Do a search for "tungsten bucking bar" and it is down the page a little.
    Hope this helps
    Mike
    Last edited by savet06; 06-19-2019 at 09:44 PM.

  9. #9
    Join Date
    Dec 2017
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    585
    i'll have to go back an look, all i saw was lighter...maybe an alloy ?

  10. #10
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    Dec 2017
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    this is a copper tungsten alloy...about the same or less dense than lead.

    1" dia-1" long, 1/2 lb

    Quote Originally Posted by Kyle Schultz View Post

  11. #11
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    Apr 2017
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    DFW, TX
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    Sir... You are Wrong

    Quote Originally Posted by retired View Post
    this is a copper tungsten alloy...about the same or less dense than lead.

    1" dia-1" long, 1/2 lb
    The density of lead is 11.36 gr/cm3.

    A 0.5" x 1" carbide weight from the source I gave is reported to weigh 0.13 lb. That's 2.08 oz. I weighed one of the weights I have and got 57 gr which converts to 2.01 oz. Pretty damn close. A 0.5"x1" cylinder is 0.19635 cu in which converts to 3.22 cm3.

    57 gr divided by 3.22 cm3 yields a density of 17.72 gr/cm3. Compared to pure lead, the tungsten weights referenced above are 56% denser.

  12. #12
    Join Date
    Dec 2003
    Location
    washington.........STATE that is.
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    If you gurgle "specific gravity of metals" you'll probably find a chart.

    The way I read it;
    -lead=11.34
    -gold=19.25
    -tungsten=19.25
    -tungsten carbide (old milling bits)=14.29, still heavier than lead

  13. #13
    Join Date
    Dec 2003
    Location
    washington.........STATE that is.
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    BTW I have small removable cots of loose lead shot in my 600LG and it shoots. I use a "spring" of collapsable material to hold the shot forward with the buttplate.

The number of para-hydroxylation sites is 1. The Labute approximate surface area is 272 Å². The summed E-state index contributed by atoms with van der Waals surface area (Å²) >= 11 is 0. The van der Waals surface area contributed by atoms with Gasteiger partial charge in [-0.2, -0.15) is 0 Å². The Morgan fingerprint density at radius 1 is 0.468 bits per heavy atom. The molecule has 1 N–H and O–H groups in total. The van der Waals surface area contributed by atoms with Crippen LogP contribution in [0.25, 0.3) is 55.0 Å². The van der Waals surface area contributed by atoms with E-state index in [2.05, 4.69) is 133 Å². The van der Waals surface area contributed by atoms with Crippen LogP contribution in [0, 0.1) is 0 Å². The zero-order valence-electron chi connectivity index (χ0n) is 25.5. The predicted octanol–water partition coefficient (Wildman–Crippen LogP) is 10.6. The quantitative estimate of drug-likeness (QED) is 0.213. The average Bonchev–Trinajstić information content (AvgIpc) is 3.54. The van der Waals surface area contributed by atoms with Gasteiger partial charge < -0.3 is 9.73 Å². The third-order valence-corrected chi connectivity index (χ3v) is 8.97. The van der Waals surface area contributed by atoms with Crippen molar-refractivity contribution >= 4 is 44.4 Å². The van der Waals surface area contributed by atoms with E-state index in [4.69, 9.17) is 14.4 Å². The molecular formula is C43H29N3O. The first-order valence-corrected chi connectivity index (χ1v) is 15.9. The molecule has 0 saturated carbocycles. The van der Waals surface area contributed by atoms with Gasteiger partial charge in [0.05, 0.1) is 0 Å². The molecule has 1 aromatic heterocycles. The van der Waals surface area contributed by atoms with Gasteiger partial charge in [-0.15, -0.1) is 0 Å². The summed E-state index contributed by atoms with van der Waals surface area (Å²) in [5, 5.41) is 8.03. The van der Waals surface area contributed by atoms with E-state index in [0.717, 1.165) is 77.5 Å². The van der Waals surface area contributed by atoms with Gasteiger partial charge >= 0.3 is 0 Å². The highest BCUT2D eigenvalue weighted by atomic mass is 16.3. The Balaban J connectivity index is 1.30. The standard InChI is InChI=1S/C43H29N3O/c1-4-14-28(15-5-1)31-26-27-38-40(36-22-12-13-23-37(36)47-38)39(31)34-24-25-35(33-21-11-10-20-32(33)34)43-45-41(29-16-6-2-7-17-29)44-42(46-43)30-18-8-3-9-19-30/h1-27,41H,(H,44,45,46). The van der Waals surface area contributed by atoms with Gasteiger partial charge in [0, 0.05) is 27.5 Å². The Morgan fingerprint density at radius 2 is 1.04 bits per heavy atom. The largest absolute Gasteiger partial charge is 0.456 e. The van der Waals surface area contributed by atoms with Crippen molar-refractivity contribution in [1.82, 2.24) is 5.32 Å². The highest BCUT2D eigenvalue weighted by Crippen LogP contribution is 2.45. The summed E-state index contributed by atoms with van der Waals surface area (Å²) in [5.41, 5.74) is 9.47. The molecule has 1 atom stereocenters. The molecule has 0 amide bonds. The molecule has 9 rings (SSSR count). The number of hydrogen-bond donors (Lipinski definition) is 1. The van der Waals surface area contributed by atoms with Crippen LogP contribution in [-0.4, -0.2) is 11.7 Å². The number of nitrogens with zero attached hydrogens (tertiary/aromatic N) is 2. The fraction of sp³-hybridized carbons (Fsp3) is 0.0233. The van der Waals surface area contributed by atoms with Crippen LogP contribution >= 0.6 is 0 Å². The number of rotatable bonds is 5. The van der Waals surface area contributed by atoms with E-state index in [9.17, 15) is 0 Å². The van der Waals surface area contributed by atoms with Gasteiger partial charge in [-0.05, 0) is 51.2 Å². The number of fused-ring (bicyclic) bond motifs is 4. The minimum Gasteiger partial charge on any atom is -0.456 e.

I have an epoxy/shot matrix cast into my other 600LG and it too shoots.

    I have some old milling bits set aside to be epoxied into hunting rifles, they lock in really stout!

    I start my balancing act by using the action face as my balance point.

    Some who post here (Boyd comes to mind) have more informed opinions on proper balance, I'm just a "wiggle til it shoots dots" hacker.

  14. #14
    Join Date
    Dec 2017
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    585
    your math may be great but facts off life,
    my lead alloy is 1 lb for 3" of 1" dia
    the alloy you suggested was only slightly heavier in the same shape

    i deal in 1" dia and lbs....you have a good day

    Quote Originally Posted by Kyle Schultz View Post
    The density of lead is 11.36 gr/cm3.

    A 0.5" x 1" carbide weight from the source I gave is reported to weigh 0.13 lb. That's 2.08 oz. I weighed one of the weights I have and got 57 gr which converts to 2.01 oz. Pretty damn close. A 0.5"x1" cylinder is 0.19635 cu in which converts to 3.22 cm3.

    57 gr divided by 3.22 cm3 yields a density of 17.72 gr/cm3. Compared to pure lead, the tungsten weights referenced above are 56% denser.

  15. #15
    Join Date
    Dec 2017
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    585
    evidently lots of tungsten alloys out there
    i see no significant advantage of
    14.29 over 11.34 for the cost involved.
    i am still searching for 1" dia x 3" long closer to the 19.25

    Quote Originally Posted by alinwa View Post
    If you gurgle "specific gravity of metals" you'll probably find a chart.

    The way I read it;
    -lead=11.34
    -gold=19.25
    -tungsten=19.25
    -tungsten carbide (old milling bits)=14.29, still heavier than lead